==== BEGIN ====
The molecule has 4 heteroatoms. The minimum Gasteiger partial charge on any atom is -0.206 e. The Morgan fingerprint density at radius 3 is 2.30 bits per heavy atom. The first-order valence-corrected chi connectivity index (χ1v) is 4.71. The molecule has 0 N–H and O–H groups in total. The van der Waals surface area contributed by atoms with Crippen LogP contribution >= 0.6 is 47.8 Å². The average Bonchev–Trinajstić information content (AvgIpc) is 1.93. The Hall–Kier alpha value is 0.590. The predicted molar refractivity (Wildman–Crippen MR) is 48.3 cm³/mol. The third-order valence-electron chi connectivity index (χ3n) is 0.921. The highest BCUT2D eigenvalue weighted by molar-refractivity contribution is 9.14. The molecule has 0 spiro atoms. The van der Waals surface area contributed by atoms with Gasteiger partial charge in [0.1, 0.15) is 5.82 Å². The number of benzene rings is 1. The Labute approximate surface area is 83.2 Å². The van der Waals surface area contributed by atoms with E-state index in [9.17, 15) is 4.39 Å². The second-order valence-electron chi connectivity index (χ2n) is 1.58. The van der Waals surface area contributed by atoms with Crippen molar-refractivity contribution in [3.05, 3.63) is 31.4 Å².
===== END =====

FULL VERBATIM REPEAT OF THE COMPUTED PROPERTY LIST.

The molecule has 4 heteroatoms. The minimum Gasteiger partial charge on any atom is -0.206 e. The Morgan fingerprint density at radius 3 is 2.30 bits per heavy atom. The first-order valence-corrected chi connectivity index (χ1v) is 4.71. The molecule has 0 N–H and O–H groups in total. The van der Waals surface area contributed by atoms with Crippen LogP contribution >= 0.6 is 47.8 Å². The average Bonchev–Trinajstić information content (AvgIpc) is 1.93. The Hall–Kier alpha value is 0.590. The predicted molar refractivity (Wildman–Crippen MR) is 48.3 cm³/mol. The third-order valence-electron chi connectivity index (χ3n) is 0.921. The highest BCUT2D eigenvalue weighted by molar-refractivity contribution is 9.14. The molecule has 0 spiro atoms. The van der Waals surface area contributed by atoms with Gasteiger partial charge in [0.1, 0.15) is 5.82 Å². The number of benzene rings is 1. The Labute approximate surface area is 83.2 Å². The van der Waals surface area contributed by atoms with E-state index in [9.17, 15) is 4.39 Å². The second-order valence-electron chi connectivity index (χ2n) is 1.58. The van der Waals surface area contributed by atoms with Crippen molar-refractivity contribution in [3.05, 3.63) is 31.4 Å².